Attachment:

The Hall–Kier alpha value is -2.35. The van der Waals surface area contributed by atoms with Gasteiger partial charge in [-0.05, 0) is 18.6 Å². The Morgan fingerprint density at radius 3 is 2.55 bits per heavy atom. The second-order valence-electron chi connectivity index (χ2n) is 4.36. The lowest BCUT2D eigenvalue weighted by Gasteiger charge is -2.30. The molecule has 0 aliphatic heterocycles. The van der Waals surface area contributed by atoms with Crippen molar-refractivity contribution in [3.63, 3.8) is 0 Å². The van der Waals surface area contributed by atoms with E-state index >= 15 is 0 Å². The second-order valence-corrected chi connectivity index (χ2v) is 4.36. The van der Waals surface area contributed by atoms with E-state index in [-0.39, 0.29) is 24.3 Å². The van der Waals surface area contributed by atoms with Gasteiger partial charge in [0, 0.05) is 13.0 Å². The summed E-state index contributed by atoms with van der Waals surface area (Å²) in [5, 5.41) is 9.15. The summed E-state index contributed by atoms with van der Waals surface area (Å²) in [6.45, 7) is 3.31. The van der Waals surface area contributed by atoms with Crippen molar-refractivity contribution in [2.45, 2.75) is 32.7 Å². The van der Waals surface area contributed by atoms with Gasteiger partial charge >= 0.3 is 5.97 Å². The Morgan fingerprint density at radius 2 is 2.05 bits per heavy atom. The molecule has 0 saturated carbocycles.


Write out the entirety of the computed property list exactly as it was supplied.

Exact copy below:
The Hall–Kier alpha value is -2.35. The van der Waals surface area contributed by atoms with Gasteiger partial charge in [-0.05, 0) is 18.6 Å². The Morgan fingerprint density at radius 3 is 2.55 bits per heavy atom. The second-order valence-electron chi connectivity index (χ2n) is 4.36. The lowest BCUT2D eigenvalue weighted by Gasteiger charge is -2.30. The molecule has 0 aliphatic heterocycles. The van der Waals surface area contributed by atoms with Crippen molar-refractivity contribution in [3.63, 3.8) is 0 Å². The van der Waals surface area contributed by atoms with E-state index >= 15 is 0 Å². The second-order valence-corrected chi connectivity index (χ2v) is 4.36. The van der Waals surface area contributed by atoms with E-state index in [-0.39, 0.29) is 24.3 Å². The van der Waals surface area contributed by atoms with Gasteiger partial charge in [0, 0.05) is 13.0 Å². The summed E-state index contributed by atoms with van der Waals surface area (Å²) in [5, 5.41) is 9.15. The summed E-state index contributed by atoms with van der Waals surface area (Å²) in [6.45, 7) is 3.31. The van der Waals surface area contributed by atoms with Crippen molar-refractivity contribution in [2.45, 2.75) is 32.7 Å². The van der Waals surface area contributed by atoms with Gasteiger partial charge >= 0.3 is 5.97 Å². The Morgan fingerprint density at radius 2 is 2.05 bits per heavy atom. The molecule has 0 saturated carbocycles.